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16 Comments

  • […] It was interesting for me to revisit my first books and the debut author I was then. I blogged about it here. […]

  • Naomi Hirahara

    December 14, 2011 - 7:53 pm

    Great blog post, Dianne! I only read my books when I have to write a new one in the series and I have to return to the rhythm of the protagonist’s voice.

    I’m glad that you didn’t update the technology — yes, the novel is a document of its time. Just finished the first Stephanie Plum and it mentioned phone booths and even Katherine Turner! (I didn’t mind the phone booth, but the celebrity references jarred me a little.)

    I haven’t had an opportunity to read your Iris Thorne books yet, but I’m excited to dive into them!

    • Dianne Emley

      December 14, 2011 - 11:04 pm

      Thanks for your comment,Naomi! Yes, would have been a shame to erase the 80s… They were fun.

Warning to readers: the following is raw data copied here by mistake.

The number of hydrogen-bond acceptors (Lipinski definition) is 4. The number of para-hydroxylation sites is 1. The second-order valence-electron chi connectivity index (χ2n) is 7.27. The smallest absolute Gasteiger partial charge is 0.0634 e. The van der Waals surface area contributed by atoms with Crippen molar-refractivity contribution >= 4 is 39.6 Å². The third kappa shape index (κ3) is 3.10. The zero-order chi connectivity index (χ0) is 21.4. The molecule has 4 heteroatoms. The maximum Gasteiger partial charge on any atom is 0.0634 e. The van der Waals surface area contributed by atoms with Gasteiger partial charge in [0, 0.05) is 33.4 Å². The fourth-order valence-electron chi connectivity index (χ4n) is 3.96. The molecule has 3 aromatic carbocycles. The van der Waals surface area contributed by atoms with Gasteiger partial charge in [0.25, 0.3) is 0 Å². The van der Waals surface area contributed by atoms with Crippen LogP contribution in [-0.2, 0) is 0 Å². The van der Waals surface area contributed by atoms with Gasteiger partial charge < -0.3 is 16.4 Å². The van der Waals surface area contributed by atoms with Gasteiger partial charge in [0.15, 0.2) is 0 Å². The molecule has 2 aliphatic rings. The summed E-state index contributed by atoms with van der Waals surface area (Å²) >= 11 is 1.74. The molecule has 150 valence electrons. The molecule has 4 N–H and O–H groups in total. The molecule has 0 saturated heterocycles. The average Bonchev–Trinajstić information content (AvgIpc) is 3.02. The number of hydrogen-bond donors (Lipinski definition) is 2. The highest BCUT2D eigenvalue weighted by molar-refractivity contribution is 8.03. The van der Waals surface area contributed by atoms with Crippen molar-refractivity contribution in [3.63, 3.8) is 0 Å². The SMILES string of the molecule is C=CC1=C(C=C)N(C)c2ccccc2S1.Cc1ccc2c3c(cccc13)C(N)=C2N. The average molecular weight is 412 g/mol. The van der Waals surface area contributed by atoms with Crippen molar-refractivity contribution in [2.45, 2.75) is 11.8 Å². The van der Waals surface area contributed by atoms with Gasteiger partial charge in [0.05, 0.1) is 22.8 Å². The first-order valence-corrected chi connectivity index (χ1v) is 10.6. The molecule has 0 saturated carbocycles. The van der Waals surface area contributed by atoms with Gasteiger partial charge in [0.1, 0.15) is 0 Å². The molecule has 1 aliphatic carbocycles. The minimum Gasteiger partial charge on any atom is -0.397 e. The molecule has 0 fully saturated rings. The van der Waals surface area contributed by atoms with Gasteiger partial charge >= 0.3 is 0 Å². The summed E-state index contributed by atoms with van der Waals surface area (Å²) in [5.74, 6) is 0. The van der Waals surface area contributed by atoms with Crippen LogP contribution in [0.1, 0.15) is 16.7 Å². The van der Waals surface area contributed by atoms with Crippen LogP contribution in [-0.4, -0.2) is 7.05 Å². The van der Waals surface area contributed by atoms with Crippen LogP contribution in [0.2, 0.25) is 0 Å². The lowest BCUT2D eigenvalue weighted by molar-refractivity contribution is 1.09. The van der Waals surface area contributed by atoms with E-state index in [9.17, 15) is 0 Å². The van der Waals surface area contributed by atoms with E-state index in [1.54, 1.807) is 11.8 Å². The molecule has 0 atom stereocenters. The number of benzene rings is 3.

• Gayle Bartos-Pool

    December 14, 2011 - 1:38 pm

    How very interesting visiting an old friend, even if it is just a younger you, Dianne. Most of us don’t change radically, we just age like good wine.

    • Dianne Emley

      December 14, 2011 - 2:15 pm

      Yes, fine wine indeed, Gayle. Thanks for commenting.

  • Sabrina Ogden

    December 14, 2011 - 11:57 am

    What a wonderful post. I found the same comment interesting, too. My first thought was that maybe you had lost your own voice and style over time, but in your comment to Colleen you make it clear that that isn’t the case. Which makes sense, really. We can always mature in our work without losing ourselves / voice. This post is a great reminder of that.